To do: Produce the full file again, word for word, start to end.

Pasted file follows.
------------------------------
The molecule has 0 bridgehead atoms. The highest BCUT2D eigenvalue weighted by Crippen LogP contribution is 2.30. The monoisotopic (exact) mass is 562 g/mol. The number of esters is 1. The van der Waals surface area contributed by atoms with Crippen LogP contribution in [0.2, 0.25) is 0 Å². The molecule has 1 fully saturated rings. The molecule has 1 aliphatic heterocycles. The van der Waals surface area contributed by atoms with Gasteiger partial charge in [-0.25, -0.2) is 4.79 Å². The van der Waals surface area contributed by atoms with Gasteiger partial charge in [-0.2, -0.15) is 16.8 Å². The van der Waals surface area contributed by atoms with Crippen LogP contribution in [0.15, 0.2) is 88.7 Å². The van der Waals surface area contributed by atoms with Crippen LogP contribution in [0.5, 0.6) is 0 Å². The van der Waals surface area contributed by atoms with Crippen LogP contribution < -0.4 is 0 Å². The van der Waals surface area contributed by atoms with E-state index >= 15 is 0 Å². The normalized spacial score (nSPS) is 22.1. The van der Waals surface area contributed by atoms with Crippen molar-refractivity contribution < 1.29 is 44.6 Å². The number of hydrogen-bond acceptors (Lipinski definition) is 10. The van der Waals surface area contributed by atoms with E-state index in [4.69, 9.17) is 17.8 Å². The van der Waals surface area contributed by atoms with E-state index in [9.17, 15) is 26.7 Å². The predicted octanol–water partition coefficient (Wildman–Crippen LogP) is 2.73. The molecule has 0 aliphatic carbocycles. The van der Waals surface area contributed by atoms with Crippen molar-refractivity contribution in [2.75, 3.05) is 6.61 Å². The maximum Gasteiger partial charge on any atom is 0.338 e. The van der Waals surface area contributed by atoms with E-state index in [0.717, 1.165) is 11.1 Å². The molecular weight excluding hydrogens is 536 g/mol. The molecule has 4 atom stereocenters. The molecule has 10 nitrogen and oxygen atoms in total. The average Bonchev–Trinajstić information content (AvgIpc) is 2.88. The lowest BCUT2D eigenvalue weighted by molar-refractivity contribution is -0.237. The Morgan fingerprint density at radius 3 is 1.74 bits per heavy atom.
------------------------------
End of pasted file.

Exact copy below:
The molecule has 0 bridgehead atoms. The highest BCUT2D eigenvalue weighted by Crippen LogP contribution is 2.30. The monoisotopic (exact) mass is 562 g/mol. The number of esters is 1. The van der Waals surface area contributed by atoms with Crippen LogP contribution in [0.2, 0.25) is 0 Å². The molecule has 1 fully saturated rings. The molecule has 1 aliphatic heterocycles. The van der Waals surface area contributed by atoms with Gasteiger partial charge in [-0.25, -0.2) is 4.79 Å². The van der Waals surface area contributed by atoms with Gasteiger partial charge in [-0.2, -0.15) is 16.8 Å². The van der Waals surface area contributed by atoms with Crippen LogP contribution in [0.15, 0.2) is 88.7 Å². The van der Waals surface area contributed by atoms with Crippen LogP contribution in [0.5, 0.6) is 0 Å². The van der Waals surface area contributed by atoms with Crippen LogP contribution < -0.4 is 0 Å². The van der Waals surface area contributed by atoms with E-state index >= 15 is 0 Å². The normalized spacial score (nSPS) is 22.1. The van der Waals surface area contributed by atoms with Crippen molar-refractivity contribution < 1.29 is 44.6 Å². The number of hydrogen-bond acceptors (Lipinski definition) is 10. The van der Waals surface area contributed by atoms with E-state index in [4.69, 9.17) is 17.8 Å². The van der Waals surface area contributed by atoms with E-state index in [9.17, 15) is 26.7 Å². The predicted octanol–water partition coefficient (Wildman–Crippen LogP) is 2.73. The molecule has 0 aliphatic carbocycles. The van der Waals surface area contributed by atoms with Crippen molar-refractivity contribution in [2.75, 3.05) is 6.61 Å². The maximum Gasteiger partial charge on any atom is 0.338 e. The van der Waals surface area contributed by atoms with E-state index in [0.717, 1.165) is 11.1 Å². The molecular weight excluding hydrogens is 536 g/mol. The molecule has 4 atom stereocenters. The molecule has 10 nitrogen and oxygen atoms in total. The average Bonchev–Trinajstić information content (AvgIpc) is 2.88. The lowest BCUT2D eigenvalue weighted by molar-refractivity contribution is -0.237. The Morgan fingerprint density at radius 3 is 1.74 bits per heavy atom.